Working in the field of communications, I'm excited about the unlimited possibilities open social media networking brings to the Air Force. Social media gives our service members the platform and the tools to tell their individual stories and to share their accomplishments from a first-person standpoint, which, in turn, serves to increase our credibility with the American people.

It allows those we serve to interact with us in a way never before possible. It allows our commanders to have immediate communication and feedback from troops, strengthening the morale of Airmen. It opens up an incredible outlet for the sharing of ideas, of guidance and of interaction.

For the first time, we are able to have true two-way communication with our audiences. Social media essentially revolutionizes how we communicate with each other and with the American public.

However, this revolution is definitely not without its potential drawbacks, and those who oppose the Pentagon's decision are quick to point these out. The biggest concern lies in the trade-off between open communication and operational security.

Critics argue the use of social media by the military opens up a vast new realm of security risks. With open access to social networking, what's to keep "Airman Snuffy" from sending out a "tweet" that reveals secure information? How can we assure that he doesn't violate OPSEC while updating his wing's Facebook page status?

The fact is, this has always been an issue with any enhancement or progress in communication within the military. The only difference now is instead of a potential OPSEC slip-up in a letter, a radio transmission, a phone call, a conversation or an e-mail, there now exist the possibility that it could happen on Facebook, Twitter or YouTube.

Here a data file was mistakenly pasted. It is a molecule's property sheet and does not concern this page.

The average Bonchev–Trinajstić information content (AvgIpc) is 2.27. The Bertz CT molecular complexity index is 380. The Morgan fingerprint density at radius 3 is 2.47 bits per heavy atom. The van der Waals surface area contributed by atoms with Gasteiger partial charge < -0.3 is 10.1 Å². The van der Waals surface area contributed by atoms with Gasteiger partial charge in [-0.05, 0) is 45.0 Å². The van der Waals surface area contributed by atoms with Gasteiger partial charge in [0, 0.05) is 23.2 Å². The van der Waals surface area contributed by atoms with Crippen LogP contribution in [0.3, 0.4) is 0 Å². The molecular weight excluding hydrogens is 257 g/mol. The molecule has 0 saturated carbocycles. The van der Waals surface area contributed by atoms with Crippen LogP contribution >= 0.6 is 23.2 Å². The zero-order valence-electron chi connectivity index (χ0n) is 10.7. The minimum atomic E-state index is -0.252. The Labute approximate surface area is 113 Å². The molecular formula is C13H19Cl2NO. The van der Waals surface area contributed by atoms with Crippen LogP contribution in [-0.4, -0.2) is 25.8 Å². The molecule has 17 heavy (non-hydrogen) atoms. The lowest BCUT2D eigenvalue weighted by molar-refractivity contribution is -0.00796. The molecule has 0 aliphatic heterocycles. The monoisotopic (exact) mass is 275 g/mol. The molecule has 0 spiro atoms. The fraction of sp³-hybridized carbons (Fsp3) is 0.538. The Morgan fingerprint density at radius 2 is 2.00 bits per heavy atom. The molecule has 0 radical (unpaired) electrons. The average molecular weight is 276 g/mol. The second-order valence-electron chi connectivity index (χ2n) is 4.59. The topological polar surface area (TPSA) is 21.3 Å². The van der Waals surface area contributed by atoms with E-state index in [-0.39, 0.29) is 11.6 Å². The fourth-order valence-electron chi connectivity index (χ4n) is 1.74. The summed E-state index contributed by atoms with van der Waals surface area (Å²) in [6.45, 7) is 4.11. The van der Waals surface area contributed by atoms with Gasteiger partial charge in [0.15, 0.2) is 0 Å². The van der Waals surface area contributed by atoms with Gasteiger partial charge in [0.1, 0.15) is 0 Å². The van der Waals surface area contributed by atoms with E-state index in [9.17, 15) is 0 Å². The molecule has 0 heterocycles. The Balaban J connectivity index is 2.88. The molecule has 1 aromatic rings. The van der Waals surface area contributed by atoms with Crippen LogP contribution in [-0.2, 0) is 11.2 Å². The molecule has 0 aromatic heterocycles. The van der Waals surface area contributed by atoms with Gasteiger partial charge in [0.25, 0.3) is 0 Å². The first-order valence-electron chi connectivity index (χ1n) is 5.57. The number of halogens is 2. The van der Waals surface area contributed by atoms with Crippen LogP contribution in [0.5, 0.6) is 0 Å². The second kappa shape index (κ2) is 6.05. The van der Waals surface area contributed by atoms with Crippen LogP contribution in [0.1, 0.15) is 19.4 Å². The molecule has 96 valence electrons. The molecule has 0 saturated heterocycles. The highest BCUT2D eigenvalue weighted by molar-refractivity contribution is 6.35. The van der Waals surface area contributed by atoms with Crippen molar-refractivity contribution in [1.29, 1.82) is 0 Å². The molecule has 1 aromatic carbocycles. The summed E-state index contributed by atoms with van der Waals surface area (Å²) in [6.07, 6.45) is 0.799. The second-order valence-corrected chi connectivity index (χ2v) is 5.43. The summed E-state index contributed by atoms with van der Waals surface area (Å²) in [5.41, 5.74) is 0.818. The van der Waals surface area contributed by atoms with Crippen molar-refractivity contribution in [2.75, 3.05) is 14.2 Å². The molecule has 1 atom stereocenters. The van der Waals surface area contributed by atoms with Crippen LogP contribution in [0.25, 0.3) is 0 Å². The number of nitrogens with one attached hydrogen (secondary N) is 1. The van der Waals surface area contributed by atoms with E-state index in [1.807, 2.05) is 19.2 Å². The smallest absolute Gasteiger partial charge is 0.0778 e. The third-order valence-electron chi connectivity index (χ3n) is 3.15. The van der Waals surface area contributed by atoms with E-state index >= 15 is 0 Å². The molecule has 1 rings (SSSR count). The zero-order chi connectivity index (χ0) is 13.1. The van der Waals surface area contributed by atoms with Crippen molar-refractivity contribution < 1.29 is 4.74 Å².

The solution to this issue has never been simply blocking access. If that were the case, we'd have no phone lines on base, no base newspaper and no e-mail. The solution lies in the individual and in the training that individual receives.

The same rules of OPSEC that apply to traditional forms of communication apply to social media as well. It's about individual responsibility, individual accountability and, quite frankly, common sense. We trust our Airmen to work on top secret weapon systems. We should be able to trust them with a Facebook account.

In reality, our Airmen are using social media privately regardless. Now, we are simply empowering them to utilize it as a communication tool in the workplace as well.

The benefits that we in the Air Force can gain by utilizing these communication platforms are immeasurable. The good that can be brought about by two-way, personal interaction with our internal and external audiences will do nothing but strengthen the credibility of our service and the public understanding of what we do.

Social media opens us up to an entirely new demographic, a new audience of millions with whom to share the lives and stories of our Airmen.

And I, for one, look forward to "youtubing," "tweeting," and yes, even "facebooking" those stories out to the American people.